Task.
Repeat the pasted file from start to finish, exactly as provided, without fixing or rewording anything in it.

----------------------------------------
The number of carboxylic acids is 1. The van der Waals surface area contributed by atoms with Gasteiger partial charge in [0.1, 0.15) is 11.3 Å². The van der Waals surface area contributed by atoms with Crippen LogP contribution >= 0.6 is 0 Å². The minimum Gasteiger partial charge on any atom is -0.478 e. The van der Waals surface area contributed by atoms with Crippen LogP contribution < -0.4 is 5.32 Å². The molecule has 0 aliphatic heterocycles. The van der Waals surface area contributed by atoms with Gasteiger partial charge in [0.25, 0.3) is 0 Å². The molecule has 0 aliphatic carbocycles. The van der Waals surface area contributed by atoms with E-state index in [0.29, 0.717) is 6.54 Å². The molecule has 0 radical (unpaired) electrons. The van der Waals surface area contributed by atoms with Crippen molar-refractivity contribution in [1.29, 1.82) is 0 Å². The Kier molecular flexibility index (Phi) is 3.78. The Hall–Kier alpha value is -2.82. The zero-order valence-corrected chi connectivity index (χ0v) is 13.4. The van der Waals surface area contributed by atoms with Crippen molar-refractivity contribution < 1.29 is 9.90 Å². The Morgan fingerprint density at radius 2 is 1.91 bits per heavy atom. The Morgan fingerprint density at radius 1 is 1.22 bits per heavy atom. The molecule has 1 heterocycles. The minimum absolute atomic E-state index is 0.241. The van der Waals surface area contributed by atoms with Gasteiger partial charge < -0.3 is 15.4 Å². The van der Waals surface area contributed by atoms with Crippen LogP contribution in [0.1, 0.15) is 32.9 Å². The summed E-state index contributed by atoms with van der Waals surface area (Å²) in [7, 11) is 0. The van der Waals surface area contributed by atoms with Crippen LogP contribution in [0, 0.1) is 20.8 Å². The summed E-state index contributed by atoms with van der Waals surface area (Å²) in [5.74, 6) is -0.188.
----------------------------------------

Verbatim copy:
The number of carboxylic acids is 1. The van der Waals surface area contributed by atoms with Gasteiger partial charge in [0.1, 0.15) is 11.3 Å². The van der Waals surface area contributed by atoms with Crippen LogP contribution >= 0.6 is 0 Å². The minimum Gasteiger partial charge on any atom is -0.478 e. The van der Waals surface area contributed by atoms with Crippen LogP contribution < -0.4 is 5.32 Å². The molecule has 0 aliphatic heterocycles. The van der Waals surface area contributed by atoms with Gasteiger partial charge in [0.25, 0.3) is 0 Å². The molecule has 0 aliphatic carbocycles. The van der Waals surface area contributed by atoms with E-state index in [0.29, 0.717) is 6.54 Å². The molecule has 0 radical (unpaired) electrons. The van der Waals surface area contributed by atoms with Crippen molar-refractivity contribution in [1.29, 1.82) is 0 Å². The Kier molecular flexibility index (Phi) is 3.78. The Hall–Kier alpha value is -2.82. The zero-order valence-corrected chi connectivity index (χ0v) is 13.4. The van der Waals surface area contributed by atoms with Crippen molar-refractivity contribution < 1.29 is 9.90 Å². The Morgan fingerprint density at radius 2 is 1.91 bits per heavy atom. The Morgan fingerprint density at radius 1 is 1.22 bits per heavy atom. The molecule has 1 heterocycles. The minimum absolute atomic E-state index is 0.241. The van der Waals surface area contributed by atoms with Gasteiger partial charge < -0.3 is 15.4 Å². The van der Waals surface area contributed by atoms with Crippen LogP contribution in [0.1, 0.15) is 32.9 Å². The summed E-state index contributed by atoms with van der Waals surface area (Å²) in [7, 11) is 0. The van der Waals surface area contributed by atoms with Crippen LogP contribution in [0, 0.1) is 20.8 Å². The summed E-state index contributed by atoms with van der Waals surface area (Å²) in [5.74, 6) is -0.188.